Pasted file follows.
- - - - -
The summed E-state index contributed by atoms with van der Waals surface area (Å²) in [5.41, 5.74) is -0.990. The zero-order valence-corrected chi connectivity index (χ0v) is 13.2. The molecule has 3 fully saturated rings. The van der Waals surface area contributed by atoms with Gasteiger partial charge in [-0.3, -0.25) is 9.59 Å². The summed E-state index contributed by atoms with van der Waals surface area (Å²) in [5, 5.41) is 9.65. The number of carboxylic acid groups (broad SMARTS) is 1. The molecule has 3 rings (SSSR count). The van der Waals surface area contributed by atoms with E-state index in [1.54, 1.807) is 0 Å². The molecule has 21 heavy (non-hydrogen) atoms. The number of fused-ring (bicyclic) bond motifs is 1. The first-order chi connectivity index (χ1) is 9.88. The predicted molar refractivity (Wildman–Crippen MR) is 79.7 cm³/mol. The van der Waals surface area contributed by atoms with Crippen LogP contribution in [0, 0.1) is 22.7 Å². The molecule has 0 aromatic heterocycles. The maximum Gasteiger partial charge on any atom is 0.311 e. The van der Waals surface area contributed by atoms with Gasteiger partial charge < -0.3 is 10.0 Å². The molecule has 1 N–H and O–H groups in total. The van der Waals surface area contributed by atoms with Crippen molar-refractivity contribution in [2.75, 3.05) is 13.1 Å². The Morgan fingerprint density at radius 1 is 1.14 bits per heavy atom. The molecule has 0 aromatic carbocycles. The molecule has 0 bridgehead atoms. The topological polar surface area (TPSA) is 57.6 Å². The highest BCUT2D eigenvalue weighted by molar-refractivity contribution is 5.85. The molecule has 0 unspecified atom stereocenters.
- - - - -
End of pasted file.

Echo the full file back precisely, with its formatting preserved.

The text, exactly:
The summed E-state index contributed by atoms with van der Waals surface area (Å²) in [5.41, 5.74) is -0.990. The zero-order valence-corrected chi connectivity index (χ0v) is 13.2. The molecule has 3 fully saturated rings. The van der Waals surface area contributed by atoms with Gasteiger partial charge in [-0.3, -0.25) is 9.59 Å². The summed E-state index contributed by atoms with van der Waals surface area (Å²) in [5, 5.41) is 9.65. The number of carboxylic acid groups (broad SMARTS) is 1. The molecule has 3 rings (SSSR count). The van der Waals surface area contributed by atoms with E-state index in [1.54, 1.807) is 0 Å². The molecule has 21 heavy (non-hydrogen) atoms. The number of fused-ring (bicyclic) bond motifs is 1. The first-order chi connectivity index (χ1) is 9.88. The predicted molar refractivity (Wildman–Crippen MR) is 79.7 cm³/mol. The van der Waals surface area contributed by atoms with Crippen LogP contribution in [0, 0.1) is 22.7 Å². The molecule has 0 aromatic heterocycles. The maximum Gasteiger partial charge on any atom is 0.311 e. The van der Waals surface area contributed by atoms with Gasteiger partial charge < -0.3 is 10.0 Å². The molecule has 1 N–H and O–H groups in total. The van der Waals surface area contributed by atoms with Crippen molar-refractivity contribution in [2.75, 3.05) is 13.1 Å². The Morgan fingerprint density at radius 1 is 1.14 bits per heavy atom. The molecule has 0 aromatic carbocycles. The molecule has 0 bridgehead atoms. The topological polar surface area (TPSA) is 57.6 Å². The highest BCUT2D eigenvalue weighted by molar-refractivity contribution is 5.85. The molecule has 0 unspecified atom stereocenters.